In first stage 201, with reference to FIG. 2 and to step 305 of FIG. 3, a document is normalized. FIG. 4 shows in greater detail the first stage of the present invention and will be referenced in conjunction with FIG. 2. Thesaurus assistant 205 helps in the creation of a thesaurus 410 which contains a list of standard words and their corresponding variations discovered in the document collection 405. Editor 210 inserts a standard term from thesaurus 410 into the documents wherever a corresponding variation of the standard term exists to create normalized documents 415. This removes instances of dirty text in the documents such as misspellings, typographical errors, joined words, and ad hoc abbreviations. This dirty text can inhibit later text mining tasks which may rely on correctly spelled or standardized words or phrases, or on statistics of word occurrence.

As other processing tools become available, they can be readily integrated into the present invention to enhance its functionality. In another embodiment of the present invention, other normalizing techniques may also be included in the general cleaning stage. A natural language normalizer, which could correct instances of poor grammar, is an example of a technique well suited for this stage of cleaning. Using a natural language normalizer would enable the use of summarizing techniques which are not currently utilized because of their reliance upon grammatically correct text. In such a case, natural language techniques could be integrated into other stages as well to take into account linguistic aspects of text.

In second stage 202, with reference to FIG. 2 and to step 310 of FIG. 3, computer code (e.g., computer commands, programming code, and core dumps) and cryptic tables are removed from the document. It is important in a summarizing process that sentences be identified. Instances of computer code and cryptic tables can complicate the task of sentence identification, possibly without adding any value to the summary. Therefore, in step 310 computer code is removed to facilitate sentence boundary identification. This removal can be either temporary or permanent.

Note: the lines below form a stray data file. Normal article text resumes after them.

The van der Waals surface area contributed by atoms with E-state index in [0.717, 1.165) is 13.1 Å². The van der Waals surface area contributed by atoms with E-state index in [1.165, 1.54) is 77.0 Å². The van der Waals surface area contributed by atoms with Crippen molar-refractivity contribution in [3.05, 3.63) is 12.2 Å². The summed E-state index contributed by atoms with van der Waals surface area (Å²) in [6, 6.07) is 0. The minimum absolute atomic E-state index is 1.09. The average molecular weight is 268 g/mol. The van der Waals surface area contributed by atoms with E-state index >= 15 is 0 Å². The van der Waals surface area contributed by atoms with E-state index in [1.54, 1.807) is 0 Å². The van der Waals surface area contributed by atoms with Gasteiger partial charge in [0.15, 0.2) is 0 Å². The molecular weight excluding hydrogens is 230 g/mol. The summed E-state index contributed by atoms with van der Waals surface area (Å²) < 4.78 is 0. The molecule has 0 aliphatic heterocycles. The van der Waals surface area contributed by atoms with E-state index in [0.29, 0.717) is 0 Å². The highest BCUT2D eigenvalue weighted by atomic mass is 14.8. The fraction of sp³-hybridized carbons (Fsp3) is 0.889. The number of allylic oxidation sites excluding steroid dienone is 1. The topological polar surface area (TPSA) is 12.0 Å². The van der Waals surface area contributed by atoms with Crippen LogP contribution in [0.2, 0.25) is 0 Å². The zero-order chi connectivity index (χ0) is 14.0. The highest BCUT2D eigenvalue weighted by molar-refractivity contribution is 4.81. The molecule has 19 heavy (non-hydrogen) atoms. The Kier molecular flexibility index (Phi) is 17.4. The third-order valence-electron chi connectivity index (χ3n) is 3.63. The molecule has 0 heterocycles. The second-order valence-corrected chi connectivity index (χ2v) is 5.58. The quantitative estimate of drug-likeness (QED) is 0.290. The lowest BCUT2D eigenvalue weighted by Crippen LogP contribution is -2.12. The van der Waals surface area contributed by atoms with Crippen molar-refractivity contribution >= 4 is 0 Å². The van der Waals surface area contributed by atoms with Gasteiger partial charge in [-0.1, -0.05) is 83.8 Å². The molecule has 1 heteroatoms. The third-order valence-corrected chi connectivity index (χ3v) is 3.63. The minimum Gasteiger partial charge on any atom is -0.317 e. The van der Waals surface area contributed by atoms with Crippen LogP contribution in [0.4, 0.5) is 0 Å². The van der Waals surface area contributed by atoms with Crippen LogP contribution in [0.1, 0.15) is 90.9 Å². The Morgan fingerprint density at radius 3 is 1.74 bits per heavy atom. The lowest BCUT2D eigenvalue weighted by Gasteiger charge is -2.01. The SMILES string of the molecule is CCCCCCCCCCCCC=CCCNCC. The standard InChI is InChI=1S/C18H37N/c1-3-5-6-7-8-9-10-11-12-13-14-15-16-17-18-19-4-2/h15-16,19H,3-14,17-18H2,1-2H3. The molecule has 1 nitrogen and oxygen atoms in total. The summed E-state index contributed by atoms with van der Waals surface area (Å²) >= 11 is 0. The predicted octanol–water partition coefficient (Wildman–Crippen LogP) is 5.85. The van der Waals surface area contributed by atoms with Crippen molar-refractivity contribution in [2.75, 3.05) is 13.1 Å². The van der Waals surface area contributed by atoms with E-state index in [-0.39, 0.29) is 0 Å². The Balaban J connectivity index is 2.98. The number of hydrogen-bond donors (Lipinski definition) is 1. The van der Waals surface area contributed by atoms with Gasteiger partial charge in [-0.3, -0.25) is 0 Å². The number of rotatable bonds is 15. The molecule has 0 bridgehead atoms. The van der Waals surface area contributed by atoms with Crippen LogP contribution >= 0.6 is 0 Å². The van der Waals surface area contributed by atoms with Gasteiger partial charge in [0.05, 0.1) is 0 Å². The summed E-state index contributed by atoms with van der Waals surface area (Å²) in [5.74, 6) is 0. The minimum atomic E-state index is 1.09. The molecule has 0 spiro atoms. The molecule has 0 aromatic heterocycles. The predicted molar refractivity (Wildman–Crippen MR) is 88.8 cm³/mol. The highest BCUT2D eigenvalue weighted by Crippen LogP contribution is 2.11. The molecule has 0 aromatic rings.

Computer code has a signature composed of defining characteristics (e.g., short lines, keywords, and special symbols) which are listed in a file and compared to the documents. These defining characteristics have weights assigned according to their importance in identifying computer code. The special characters and keywords used to identify lines of computer code may be edited to reflect different programming languages or domains. The minimum total weight of a line as well as the minimum number of consecutive code lines required are parameters to code removal module 215. There must be a minimum number of consecutive lines identified as code lines before any line is considered to be a line of computer code. This is due to the assumption that lines of code appear in blocks of lines rather than singly.

In some instances, the computer code contains information that is relevant and should be included in the summary. Therefore, the user has the option of discarding the computer code at this point or re-inserting it into the document after sentence boundaries have been identified. The re-inserted code can be used in the third stage for sentence scoring to help in identifying important themes independently of whether it is included in the summary or not.

Also in second stage 202, with reference to FIG. 2 and to step 315 of FIG. 3, tables are identified and removed from the document. Again, these tables can complicate the task of sentence identification. As with the code line removal, the removal of table lines is based on the signature of a table. Signatures include such things as word clusters on a line of text, the vertical alignment of word clusters on separate lines of text, changes in text density or space density between lines of text, the presence of heading lines, drawing lines used to separate different data elements in the table, and multiple consecutive lines of text with these characteristics.

Removal of table lines is a matter of identifying a minimum number of consecutive lines having these table characteristics. This minimum number of lines, as well as the minimum number of spaces required between groups of words on a line and the minimum number of columns in the table, are all parameters to table removal module 220. After identifying a table, it is removed from the document to facilitate sentence boundary identification in the next stage. As with the step of code removal, the table may be optionally re-inserted into the document after sentence boundaries have been identified if the table contains relevant information (e.g., keywords).